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Practice vs. “Just Do”

November 21, 2011 Leave a comment

Currently reading the fabulous and thought-provoking book by Matthew Syed – “Bounce – The myth of talent and the power of practice”, (ISBN 978-00-735054-4, Published by FSC 201/11)

The basic premise is that “talent”, (especially in sports), is mainly related not to something innate, but to the number of hours PRACTICE that someone puts in.  This is illustrated using many examples, which (I have to say), provide a very compelling argument.

So…to the workplace. What does that mean (if anything) for organisational development?

Well for starters, it probably means that “Talent Management” is a misnomer!

Apart from that, what it means  is that to get MEANINGFUL performance increases in staff, they just need to practice and practice at a skill. So – HOW could we, for example, bring those concepts to a sales force?

If the difference between HIGH and LOW performers is practice, (and motivation, which I will not cover here…), then it seems to suggest our courses MUST include REAL examples, and lots of them. In fact, the ratio of “new information” to “practice” is probably skewed HEAVILY in favour of the latter.  I could go so far as to say that, perhaps…the “new information” portion of sales skills courses COULD be covered by eLearning that takes place BEFORE the course?

How many “Case Studies” and “Scenarios” are developed to actually be REALISTIC? I have been ridiculed on a few occasions when I suggested that, for example, a course on closing a sale should run from 0700 in the morning until 0200hrs the next day, with a few minor comfort and meal breaks. THAT is the way that some sales organisations operate at Quarter-end.  If we do not prepare people for this, (and I have only done this sort of thing once in my career), then are we really preparing staff for the real world at all?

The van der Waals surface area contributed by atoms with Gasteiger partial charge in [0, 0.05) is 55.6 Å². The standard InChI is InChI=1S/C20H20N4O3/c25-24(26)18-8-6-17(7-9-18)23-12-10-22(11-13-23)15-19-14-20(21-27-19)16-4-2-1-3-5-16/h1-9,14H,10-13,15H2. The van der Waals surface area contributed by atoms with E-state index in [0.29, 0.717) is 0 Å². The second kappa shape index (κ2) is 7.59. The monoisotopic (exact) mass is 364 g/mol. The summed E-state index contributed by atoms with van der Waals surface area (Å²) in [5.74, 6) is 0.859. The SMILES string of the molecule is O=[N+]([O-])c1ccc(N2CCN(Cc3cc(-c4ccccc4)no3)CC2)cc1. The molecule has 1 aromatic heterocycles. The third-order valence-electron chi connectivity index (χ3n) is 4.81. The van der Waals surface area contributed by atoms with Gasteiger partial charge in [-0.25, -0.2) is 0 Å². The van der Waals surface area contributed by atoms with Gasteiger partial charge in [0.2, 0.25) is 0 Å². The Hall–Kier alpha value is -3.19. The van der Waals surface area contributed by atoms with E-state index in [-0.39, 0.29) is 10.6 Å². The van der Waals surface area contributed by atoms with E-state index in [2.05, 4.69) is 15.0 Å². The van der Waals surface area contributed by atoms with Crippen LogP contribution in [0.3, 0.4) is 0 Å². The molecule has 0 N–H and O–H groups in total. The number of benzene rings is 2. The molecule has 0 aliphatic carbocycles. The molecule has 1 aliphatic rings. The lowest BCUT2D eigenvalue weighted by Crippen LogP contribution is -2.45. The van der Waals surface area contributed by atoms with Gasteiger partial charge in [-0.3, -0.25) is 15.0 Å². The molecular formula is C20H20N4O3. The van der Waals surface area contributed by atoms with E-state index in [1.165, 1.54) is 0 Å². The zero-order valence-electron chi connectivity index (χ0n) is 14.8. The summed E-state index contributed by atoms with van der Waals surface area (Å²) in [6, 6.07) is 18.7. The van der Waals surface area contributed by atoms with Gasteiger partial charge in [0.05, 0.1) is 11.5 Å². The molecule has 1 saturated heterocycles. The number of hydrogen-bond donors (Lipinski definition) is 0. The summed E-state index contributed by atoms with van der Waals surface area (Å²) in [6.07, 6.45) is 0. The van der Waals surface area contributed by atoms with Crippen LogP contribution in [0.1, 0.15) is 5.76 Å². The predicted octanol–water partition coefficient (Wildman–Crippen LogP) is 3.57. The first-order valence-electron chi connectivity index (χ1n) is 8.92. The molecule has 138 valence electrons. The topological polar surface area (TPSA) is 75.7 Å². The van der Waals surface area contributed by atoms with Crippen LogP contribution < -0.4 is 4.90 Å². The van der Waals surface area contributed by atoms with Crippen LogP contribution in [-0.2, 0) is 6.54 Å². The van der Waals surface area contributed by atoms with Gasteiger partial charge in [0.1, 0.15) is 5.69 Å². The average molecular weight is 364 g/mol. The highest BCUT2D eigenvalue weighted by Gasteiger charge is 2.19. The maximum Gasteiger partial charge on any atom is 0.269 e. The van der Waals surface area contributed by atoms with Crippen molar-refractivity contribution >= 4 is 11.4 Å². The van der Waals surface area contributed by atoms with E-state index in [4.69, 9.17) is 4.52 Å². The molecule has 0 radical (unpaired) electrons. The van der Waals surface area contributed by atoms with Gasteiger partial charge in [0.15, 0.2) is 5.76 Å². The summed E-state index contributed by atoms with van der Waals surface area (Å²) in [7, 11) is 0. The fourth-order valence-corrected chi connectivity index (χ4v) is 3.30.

To continue the theme of PRACTICE, are we going to allow our accountants to fail at a new technique a over a few iterations, or our R&D people to fail a few times, (whilst practicing…), before they get it “right”? Which organisations actually allow this sort of behaviour to happen?

If this theory is correct, and I have a reasonable amount of faith that the concept has merit, how can we ; seriously get a culture of “practice” into our organisations, rather than a culture of “just do”?

“Just-do” is not necessarily any use – it neither assists with learning, or motivation. Practicing once or twice in the safety of a classroom may be just as useless , as it will inevitably lack many of the elements of “the real world”, (time pressure, surprises, the whims of the customer etc.).

I’m not sure that I know all or any of the answers to any of this, however, one thing I do know is that “Death by PowerPoint” is completely, and utterly pointless, and I will at least be doing my best to play “Devil’s Advocate” when being asked to produce client learning interventions, if there is a slight amount of doubt in my mind as to the eventual efficacy.

Until next time…

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